Johan Eddebo is a researcher at the Centre for Multidisciplinary Research on Religion and Society(CRS), Uppsala University. The post is a part the Sacralization of AI series.
“In the beginning was the word. Language is the operating system of human culture. From language emerges myth and law, gods and money, art and science, friendships and nations and computer code. A.I.’s new mastery of language means it can now hack and manipulate the operating system of civilization. By gaining mastery of language, A.I. is seizing the master key to civilization, from bank vaults to holy sepulchers.
What would it mean for humans to live in a world where a large percentage of stories, melodies, images, laws, policies and tools are shaped by nonhuman intelligence, which knows how to exploit with superhuman efficiency the weaknesses, biases and addictions of the human mind — while knowing how to form intimate relationships with human beings? In games like chess, no human can hope to beat a computer. What happens when the same thing occurs in art, politics or religion?”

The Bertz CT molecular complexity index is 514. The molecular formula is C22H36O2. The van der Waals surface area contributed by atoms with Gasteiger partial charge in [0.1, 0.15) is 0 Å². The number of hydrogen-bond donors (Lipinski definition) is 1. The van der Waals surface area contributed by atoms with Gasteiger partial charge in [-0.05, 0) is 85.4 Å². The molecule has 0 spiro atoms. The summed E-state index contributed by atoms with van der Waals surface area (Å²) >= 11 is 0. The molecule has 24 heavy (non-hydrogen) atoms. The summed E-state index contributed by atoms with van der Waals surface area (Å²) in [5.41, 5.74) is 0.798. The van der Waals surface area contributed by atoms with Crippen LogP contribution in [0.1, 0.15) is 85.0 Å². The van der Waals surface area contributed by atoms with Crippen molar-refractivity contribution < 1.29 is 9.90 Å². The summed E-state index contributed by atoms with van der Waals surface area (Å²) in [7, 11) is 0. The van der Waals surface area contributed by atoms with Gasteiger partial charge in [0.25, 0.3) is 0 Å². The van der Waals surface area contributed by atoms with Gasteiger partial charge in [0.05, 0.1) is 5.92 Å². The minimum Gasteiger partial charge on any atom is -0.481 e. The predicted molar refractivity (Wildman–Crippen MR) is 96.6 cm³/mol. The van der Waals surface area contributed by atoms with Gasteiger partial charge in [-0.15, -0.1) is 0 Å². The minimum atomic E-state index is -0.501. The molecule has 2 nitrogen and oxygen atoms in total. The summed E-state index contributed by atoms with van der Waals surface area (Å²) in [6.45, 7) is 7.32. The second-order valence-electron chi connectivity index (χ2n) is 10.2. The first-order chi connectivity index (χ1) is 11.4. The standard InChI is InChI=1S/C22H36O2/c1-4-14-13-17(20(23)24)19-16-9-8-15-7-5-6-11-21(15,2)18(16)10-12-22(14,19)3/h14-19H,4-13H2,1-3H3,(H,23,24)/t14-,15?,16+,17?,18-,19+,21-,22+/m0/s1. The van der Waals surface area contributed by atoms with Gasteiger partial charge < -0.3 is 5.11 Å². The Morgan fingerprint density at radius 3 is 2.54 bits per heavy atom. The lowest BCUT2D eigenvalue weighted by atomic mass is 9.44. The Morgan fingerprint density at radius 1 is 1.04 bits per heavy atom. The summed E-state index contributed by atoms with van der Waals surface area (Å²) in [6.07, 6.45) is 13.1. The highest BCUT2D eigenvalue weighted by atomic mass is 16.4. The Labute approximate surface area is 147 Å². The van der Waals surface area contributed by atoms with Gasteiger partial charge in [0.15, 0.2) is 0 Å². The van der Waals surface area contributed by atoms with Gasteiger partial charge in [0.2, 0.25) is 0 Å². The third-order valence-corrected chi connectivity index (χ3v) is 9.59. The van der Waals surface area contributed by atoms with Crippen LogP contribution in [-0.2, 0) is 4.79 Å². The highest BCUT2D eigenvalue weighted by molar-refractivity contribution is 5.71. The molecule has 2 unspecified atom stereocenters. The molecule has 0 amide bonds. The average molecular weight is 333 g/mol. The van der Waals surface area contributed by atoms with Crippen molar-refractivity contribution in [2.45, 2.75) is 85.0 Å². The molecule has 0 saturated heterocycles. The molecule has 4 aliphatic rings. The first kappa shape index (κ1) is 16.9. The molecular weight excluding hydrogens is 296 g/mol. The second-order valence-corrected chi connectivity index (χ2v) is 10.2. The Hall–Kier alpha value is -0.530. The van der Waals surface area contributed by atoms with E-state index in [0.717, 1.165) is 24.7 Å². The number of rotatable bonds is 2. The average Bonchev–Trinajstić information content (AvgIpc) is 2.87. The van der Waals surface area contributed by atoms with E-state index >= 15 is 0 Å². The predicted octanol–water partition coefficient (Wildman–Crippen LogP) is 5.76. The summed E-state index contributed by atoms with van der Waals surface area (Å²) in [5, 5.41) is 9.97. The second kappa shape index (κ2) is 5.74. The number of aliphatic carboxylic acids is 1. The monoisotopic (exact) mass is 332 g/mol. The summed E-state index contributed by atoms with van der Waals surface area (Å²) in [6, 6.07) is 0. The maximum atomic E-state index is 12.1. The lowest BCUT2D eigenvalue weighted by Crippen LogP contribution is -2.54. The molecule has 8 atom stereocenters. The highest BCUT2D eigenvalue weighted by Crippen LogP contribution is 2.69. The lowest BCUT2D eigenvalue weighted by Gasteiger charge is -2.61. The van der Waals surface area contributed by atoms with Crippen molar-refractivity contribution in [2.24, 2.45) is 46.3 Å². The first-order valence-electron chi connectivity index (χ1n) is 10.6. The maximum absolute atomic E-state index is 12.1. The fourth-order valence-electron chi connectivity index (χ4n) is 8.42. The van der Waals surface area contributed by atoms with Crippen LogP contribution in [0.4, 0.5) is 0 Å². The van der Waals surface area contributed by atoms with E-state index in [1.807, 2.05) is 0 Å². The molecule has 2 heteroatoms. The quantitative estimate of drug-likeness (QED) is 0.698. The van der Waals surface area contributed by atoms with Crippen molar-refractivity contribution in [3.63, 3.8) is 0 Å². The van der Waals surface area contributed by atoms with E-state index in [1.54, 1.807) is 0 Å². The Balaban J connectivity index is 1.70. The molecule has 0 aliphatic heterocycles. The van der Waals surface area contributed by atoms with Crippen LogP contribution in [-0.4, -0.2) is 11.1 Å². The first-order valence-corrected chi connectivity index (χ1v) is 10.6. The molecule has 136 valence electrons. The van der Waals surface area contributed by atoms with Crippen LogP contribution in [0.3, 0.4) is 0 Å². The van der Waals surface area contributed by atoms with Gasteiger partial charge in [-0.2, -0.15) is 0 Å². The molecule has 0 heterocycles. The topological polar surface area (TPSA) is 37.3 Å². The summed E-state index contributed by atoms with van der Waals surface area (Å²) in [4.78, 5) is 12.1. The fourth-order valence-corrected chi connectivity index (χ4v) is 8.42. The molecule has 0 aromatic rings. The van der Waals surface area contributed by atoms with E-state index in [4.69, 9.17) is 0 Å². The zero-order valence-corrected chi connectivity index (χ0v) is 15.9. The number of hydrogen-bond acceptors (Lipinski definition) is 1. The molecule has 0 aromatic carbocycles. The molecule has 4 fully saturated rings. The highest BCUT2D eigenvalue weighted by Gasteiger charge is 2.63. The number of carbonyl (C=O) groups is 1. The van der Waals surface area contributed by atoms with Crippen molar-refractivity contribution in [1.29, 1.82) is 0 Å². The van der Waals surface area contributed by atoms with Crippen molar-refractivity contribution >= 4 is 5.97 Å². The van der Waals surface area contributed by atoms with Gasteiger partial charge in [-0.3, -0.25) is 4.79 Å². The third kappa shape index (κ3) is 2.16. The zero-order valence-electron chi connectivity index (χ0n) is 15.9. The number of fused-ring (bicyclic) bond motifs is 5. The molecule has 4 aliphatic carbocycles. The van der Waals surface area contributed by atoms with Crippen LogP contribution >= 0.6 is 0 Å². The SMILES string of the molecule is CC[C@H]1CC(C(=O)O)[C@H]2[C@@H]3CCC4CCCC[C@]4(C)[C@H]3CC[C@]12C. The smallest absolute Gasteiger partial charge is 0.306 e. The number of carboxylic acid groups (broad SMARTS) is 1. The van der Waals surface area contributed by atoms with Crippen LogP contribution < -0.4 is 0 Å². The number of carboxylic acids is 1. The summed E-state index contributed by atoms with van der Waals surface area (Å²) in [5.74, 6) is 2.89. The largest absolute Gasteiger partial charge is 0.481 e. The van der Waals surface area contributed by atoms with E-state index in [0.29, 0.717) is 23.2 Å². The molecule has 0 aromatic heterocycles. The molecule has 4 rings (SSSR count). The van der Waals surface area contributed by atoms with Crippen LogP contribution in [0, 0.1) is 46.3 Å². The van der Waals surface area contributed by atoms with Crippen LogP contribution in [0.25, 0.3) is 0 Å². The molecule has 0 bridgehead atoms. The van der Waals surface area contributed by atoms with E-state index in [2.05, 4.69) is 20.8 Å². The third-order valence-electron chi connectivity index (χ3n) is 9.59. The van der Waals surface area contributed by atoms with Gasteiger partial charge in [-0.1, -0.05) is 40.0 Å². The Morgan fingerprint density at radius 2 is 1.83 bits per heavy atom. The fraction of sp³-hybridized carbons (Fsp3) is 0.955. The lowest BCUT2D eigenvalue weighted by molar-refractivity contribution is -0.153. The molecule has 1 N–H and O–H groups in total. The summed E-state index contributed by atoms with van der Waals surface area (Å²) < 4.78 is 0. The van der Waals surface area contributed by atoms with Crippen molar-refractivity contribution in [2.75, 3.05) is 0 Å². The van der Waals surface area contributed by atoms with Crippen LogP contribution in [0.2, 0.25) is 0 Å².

—Yuval Harari, Tristan Harris, and Aza Raskin 
The words of Harari et al. above are symptomatic of contemporary technological culture’s preoccupation with spectacular AI—with the awesome and almost redemptive promises attributed to this really not-so-novel form of technology through what’s perhaps best described as a highly effective viral marketing endeavour.